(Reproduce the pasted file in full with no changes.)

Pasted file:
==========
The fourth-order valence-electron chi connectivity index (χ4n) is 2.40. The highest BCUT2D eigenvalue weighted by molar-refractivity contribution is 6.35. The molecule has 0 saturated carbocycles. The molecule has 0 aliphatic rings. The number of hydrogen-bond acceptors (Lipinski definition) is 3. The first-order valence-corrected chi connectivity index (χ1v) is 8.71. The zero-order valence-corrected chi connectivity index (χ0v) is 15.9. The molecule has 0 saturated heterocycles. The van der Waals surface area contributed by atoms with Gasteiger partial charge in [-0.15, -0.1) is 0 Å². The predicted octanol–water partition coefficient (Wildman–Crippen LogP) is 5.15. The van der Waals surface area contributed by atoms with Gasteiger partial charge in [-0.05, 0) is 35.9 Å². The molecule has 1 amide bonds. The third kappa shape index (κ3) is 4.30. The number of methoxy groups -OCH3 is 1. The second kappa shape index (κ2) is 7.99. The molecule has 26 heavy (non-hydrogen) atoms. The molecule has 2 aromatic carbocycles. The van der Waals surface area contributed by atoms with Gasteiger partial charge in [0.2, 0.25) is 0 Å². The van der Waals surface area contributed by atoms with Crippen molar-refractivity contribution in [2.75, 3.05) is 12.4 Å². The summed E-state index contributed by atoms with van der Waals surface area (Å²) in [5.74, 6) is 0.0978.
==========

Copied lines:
The fourth-order valence-electron chi connectivity index (χ4n) is 2.40. The highest BCUT2D eigenvalue weighted by molar-refractivity contribution is 6.35. The molecule has 0 saturated carbocycles. The molecule has 0 aliphatic rings. The number of hydrogen-bond acceptors (Lipinski definition) is 3. The first-order valence-corrected chi connectivity index (χ1v) is 8.71. The zero-order valence-corrected chi connectivity index (χ0v) is 15.9. The molecule has 0 saturated heterocycles. The van der Waals surface area contributed by atoms with Gasteiger partial charge in [-0.15, -0.1) is 0 Å². The predicted octanol–water partition coefficient (Wildman–Crippen LogP) is 5.15. The van der Waals surface area contributed by atoms with Gasteiger partial charge in [-0.05, 0) is 35.9 Å². The molecule has 1 amide bonds. The third kappa shape index (κ3) is 4.30. The number of methoxy groups -OCH3 is 1. The second kappa shape index (κ2) is 7.99. The molecule has 26 heavy (non-hydrogen) atoms. The molecule has 2 aromatic carbocycles. The van der Waals surface area contributed by atoms with Gasteiger partial charge in [0.2, 0.25) is 0 Å². The van der Waals surface area contributed by atoms with Crippen molar-refractivity contribution in [2.75, 3.05) is 12.4 Å². The summed E-state index contributed by atoms with van der Waals surface area (Å²) in [5.74, 6) is 0.0978.